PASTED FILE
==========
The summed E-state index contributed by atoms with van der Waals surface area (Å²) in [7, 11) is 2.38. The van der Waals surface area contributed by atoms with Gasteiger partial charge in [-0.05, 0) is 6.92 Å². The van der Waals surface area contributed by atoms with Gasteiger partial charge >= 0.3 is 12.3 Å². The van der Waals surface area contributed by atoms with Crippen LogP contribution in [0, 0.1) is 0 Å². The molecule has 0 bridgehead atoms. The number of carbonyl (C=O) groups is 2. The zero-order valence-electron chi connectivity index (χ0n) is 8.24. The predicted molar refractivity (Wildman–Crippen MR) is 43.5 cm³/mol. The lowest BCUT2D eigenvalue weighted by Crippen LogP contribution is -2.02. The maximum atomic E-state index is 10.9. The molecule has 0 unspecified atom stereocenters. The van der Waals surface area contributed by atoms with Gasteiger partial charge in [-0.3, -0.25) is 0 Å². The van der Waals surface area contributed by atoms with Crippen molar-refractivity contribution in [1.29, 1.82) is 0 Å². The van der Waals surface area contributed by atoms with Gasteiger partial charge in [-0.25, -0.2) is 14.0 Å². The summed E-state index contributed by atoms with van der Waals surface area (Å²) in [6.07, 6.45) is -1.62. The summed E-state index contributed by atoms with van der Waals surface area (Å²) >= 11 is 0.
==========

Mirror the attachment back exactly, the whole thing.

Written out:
The summed E-state index contributed by atoms with van der Waals surface area (Å²) in [7, 11) is 2.38. The van der Waals surface area contributed by atoms with Gasteiger partial charge in [-0.05, 0) is 6.92 Å². The van der Waals surface area contributed by atoms with Gasteiger partial charge >= 0.3 is 12.3 Å². The van der Waals surface area contributed by atoms with Crippen LogP contribution in [0, 0.1) is 0 Å². The molecule has 0 bridgehead atoms. The number of carbonyl (C=O) groups is 2. The zero-order valence-electron chi connectivity index (χ0n) is 8.24. The predicted molar refractivity (Wildman–Crippen MR) is 43.5 cm³/mol. The lowest BCUT2D eigenvalue weighted by Crippen LogP contribution is -2.02. The maximum atomic E-state index is 10.9. The molecule has 0 unspecified atom stereocenters. The van der Waals surface area contributed by atoms with Gasteiger partial charge in [-0.3, -0.25) is 0 Å². The van der Waals surface area contributed by atoms with Crippen molar-refractivity contribution in [1.29, 1.82) is 0 Å². The van der Waals surface area contributed by atoms with Gasteiger partial charge in [-0.25, -0.2) is 14.0 Å². The summed E-state index contributed by atoms with van der Waals surface area (Å²) in [6.07, 6.45) is -1.62. The summed E-state index contributed by atoms with van der Waals surface area (Å²) >= 11 is 0.